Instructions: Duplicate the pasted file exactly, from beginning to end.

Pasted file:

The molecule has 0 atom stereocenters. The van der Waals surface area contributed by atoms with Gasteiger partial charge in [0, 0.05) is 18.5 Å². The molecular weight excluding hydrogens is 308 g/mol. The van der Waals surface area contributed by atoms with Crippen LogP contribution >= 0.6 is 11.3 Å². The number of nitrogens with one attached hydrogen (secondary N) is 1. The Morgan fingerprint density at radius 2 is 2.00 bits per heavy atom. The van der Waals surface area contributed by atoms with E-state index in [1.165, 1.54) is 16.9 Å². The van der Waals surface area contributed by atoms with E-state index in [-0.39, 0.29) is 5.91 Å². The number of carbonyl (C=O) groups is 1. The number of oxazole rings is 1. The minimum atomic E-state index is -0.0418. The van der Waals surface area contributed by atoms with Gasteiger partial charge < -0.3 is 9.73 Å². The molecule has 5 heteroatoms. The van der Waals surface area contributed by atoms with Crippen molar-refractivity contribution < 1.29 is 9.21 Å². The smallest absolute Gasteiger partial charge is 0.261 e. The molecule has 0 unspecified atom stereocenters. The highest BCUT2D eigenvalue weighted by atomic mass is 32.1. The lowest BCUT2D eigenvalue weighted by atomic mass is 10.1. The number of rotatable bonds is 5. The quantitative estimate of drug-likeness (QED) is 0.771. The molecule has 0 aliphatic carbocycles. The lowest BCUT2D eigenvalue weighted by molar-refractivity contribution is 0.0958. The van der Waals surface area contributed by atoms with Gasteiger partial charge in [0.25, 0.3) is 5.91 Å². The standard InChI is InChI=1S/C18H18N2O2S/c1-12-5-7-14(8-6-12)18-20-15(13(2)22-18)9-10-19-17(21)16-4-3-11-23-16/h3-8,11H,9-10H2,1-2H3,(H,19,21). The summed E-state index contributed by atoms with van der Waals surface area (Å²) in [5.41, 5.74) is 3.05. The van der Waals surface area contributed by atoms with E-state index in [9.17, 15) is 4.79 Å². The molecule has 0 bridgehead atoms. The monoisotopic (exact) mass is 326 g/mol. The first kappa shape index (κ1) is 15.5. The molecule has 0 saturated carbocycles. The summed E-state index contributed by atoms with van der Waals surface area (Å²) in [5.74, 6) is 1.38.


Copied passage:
The molecule has 0 atom stereocenters. The van der Waals surface area contributed by atoms with Gasteiger partial charge in [0, 0.05) is 18.5 Å². The molecular weight excluding hydrogens is 308 g/mol. The van der Waals surface area contributed by atoms with Crippen LogP contribution >= 0.6 is 11.3 Å². The number of nitrogens with one attached hydrogen (secondary N) is 1. The Morgan fingerprint density at radius 2 is 2.00 bits per heavy atom. The van der Waals surface area contributed by atoms with E-state index in [1.165, 1.54) is 16.9 Å². The van der Waals surface area contributed by atoms with E-state index in [-0.39, 0.29) is 5.91 Å². The number of carbonyl (C=O) groups is 1. The number of oxazole rings is 1. The minimum atomic E-state index is -0.0418. The van der Waals surface area contributed by atoms with Gasteiger partial charge < -0.3 is 9.73 Å². The molecule has 5 heteroatoms. The van der Waals surface area contributed by atoms with Crippen molar-refractivity contribution < 1.29 is 9.21 Å². The smallest absolute Gasteiger partial charge is 0.261 e. The molecule has 0 unspecified atom stereocenters. The highest BCUT2D eigenvalue weighted by atomic mass is 32.1. The lowest BCUT2D eigenvalue weighted by atomic mass is 10.1. The number of rotatable bonds is 5. The quantitative estimate of drug-likeness (QED) is 0.771. The molecule has 0 aliphatic carbocycles. The lowest BCUT2D eigenvalue weighted by molar-refractivity contribution is 0.0958. The van der Waals surface area contributed by atoms with Gasteiger partial charge in [0.25, 0.3) is 5.91 Å². The standard InChI is InChI=1S/C18H18N2O2S/c1-12-5-7-14(8-6-12)18-20-15(13(2)22-18)9-10-19-17(21)16-4-3-11-23-16/h3-8,11H,9-10H2,1-2H3,(H,19,21). The summed E-state index contributed by atoms with van der Waals surface area (Å²) in [5.41, 5.74) is 3.05. The van der Waals surface area contributed by atoms with E-state index in [9.17, 15) is 4.79 Å². The molecule has 0 bridgehead atoms. The monoisotopic (exact) mass is 326 g/mol. The first kappa shape index (κ1) is 15.5. The molecule has 0 saturated carbocycles. The summed E-state index contributed by atoms with van der Waals surface area (Å²) in [5.74, 6) is 1.38.